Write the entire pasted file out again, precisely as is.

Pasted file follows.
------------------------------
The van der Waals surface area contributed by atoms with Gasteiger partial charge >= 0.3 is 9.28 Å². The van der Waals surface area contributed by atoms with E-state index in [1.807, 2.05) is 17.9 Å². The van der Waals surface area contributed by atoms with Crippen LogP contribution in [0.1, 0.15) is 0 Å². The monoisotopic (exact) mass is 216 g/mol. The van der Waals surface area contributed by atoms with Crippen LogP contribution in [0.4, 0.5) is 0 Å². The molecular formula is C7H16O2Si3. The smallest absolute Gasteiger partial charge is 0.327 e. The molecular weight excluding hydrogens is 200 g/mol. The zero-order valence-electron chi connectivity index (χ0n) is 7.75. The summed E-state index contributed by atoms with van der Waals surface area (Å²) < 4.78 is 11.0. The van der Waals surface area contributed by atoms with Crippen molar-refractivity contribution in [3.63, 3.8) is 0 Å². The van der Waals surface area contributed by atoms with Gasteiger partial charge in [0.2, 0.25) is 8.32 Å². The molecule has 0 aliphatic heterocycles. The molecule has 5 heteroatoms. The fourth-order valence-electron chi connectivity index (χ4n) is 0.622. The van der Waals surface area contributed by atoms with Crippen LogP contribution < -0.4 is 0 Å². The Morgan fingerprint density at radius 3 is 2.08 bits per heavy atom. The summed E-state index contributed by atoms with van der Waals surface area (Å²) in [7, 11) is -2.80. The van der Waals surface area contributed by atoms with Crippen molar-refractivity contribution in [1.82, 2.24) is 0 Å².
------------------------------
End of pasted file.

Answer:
The van der Waals surface area contributed by atoms with Gasteiger partial charge >= 0.3 is 9.28 Å². The van der Waals surface area contributed by atoms with E-state index in [1.807, 2.05) is 17.9 Å². The van der Waals surface area contributed by atoms with Crippen LogP contribution in [0.1, 0.15) is 0 Å². The monoisotopic (exact) mass is 216 g/mol. The van der Waals surface area contributed by atoms with Crippen LogP contribution in [0.4, 0.5) is 0 Å². The molecular formula is C7H16O2Si3. The smallest absolute Gasteiger partial charge is 0.327 e. The molecular weight excluding hydrogens is 200 g/mol. The zero-order valence-electron chi connectivity index (χ0n) is 7.75. The summed E-state index contributed by atoms with van der Waals surface area (Å²) < 4.78 is 11.0. The van der Waals surface area contributed by atoms with Crippen molar-refractivity contribution in [3.63, 3.8) is 0 Å². The van der Waals surface area contributed by atoms with Gasteiger partial charge in [0.2, 0.25) is 8.32 Å². The molecule has 0 aliphatic heterocycles. The molecule has 5 heteroatoms. The fourth-order valence-electron chi connectivity index (χ4n) is 0.622. The van der Waals surface area contributed by atoms with Crippen LogP contribution < -0.4 is 0 Å². The Morgan fingerprint density at radius 3 is 2.08 bits per heavy atom. The summed E-state index contributed by atoms with van der Waals surface area (Å²) in [7, 11) is -2.80. The van der Waals surface area contributed by atoms with Crippen molar-refractivity contribution in [1.82, 2.24) is 0 Å².